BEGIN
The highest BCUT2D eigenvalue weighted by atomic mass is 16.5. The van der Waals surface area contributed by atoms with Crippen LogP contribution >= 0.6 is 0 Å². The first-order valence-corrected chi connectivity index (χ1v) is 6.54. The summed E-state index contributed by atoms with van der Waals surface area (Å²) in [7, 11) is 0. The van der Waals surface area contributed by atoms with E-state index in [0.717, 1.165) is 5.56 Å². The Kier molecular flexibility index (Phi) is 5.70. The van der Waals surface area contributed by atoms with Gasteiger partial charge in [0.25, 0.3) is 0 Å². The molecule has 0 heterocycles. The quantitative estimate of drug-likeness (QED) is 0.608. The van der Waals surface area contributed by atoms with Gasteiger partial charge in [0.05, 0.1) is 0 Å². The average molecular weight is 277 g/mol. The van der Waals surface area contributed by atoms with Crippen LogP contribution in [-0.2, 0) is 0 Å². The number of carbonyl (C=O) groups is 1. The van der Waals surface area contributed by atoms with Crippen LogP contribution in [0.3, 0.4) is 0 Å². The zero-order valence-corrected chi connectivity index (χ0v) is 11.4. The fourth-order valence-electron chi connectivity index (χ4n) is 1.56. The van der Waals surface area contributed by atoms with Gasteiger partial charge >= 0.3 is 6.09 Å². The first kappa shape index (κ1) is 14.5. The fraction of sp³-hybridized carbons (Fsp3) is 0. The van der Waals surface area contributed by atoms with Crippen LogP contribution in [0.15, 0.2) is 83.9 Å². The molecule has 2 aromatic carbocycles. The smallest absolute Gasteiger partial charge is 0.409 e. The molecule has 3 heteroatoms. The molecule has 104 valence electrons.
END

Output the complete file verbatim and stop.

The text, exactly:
The highest BCUT2D eigenvalue weighted by atomic mass is 16.5. The van der Waals surface area contributed by atoms with Crippen LogP contribution >= 0.6 is 0 Å². The first-order valence-corrected chi connectivity index (χ1v) is 6.54. The summed E-state index contributed by atoms with van der Waals surface area (Å²) in [7, 11) is 0. The van der Waals surface area contributed by atoms with E-state index in [0.717, 1.165) is 5.56 Å². The Kier molecular flexibility index (Phi) is 5.70. The van der Waals surface area contributed by atoms with Gasteiger partial charge in [0.25, 0.3) is 0 Å². The molecule has 0 heterocycles. The quantitative estimate of drug-likeness (QED) is 0.608. The van der Waals surface area contributed by atoms with Gasteiger partial charge in [0.05, 0.1) is 0 Å². The average molecular weight is 277 g/mol. The van der Waals surface area contributed by atoms with Crippen LogP contribution in [-0.2, 0) is 0 Å². The number of carbonyl (C=O) groups is 1. The van der Waals surface area contributed by atoms with Crippen LogP contribution in [0.3, 0.4) is 0 Å². The zero-order valence-corrected chi connectivity index (χ0v) is 11.4. The fourth-order valence-electron chi connectivity index (χ4n) is 1.56. The van der Waals surface area contributed by atoms with Gasteiger partial charge >= 0.3 is 6.09 Å². The first kappa shape index (κ1) is 14.5. The fraction of sp³-hybridized carbons (Fsp3) is 0. The van der Waals surface area contributed by atoms with Crippen LogP contribution in [0.15, 0.2) is 83.9 Å². The molecule has 2 aromatic carbocycles. The smallest absolute Gasteiger partial charge is 0.409 e. The molecule has 3 heteroatoms. The molecule has 104 valence electrons.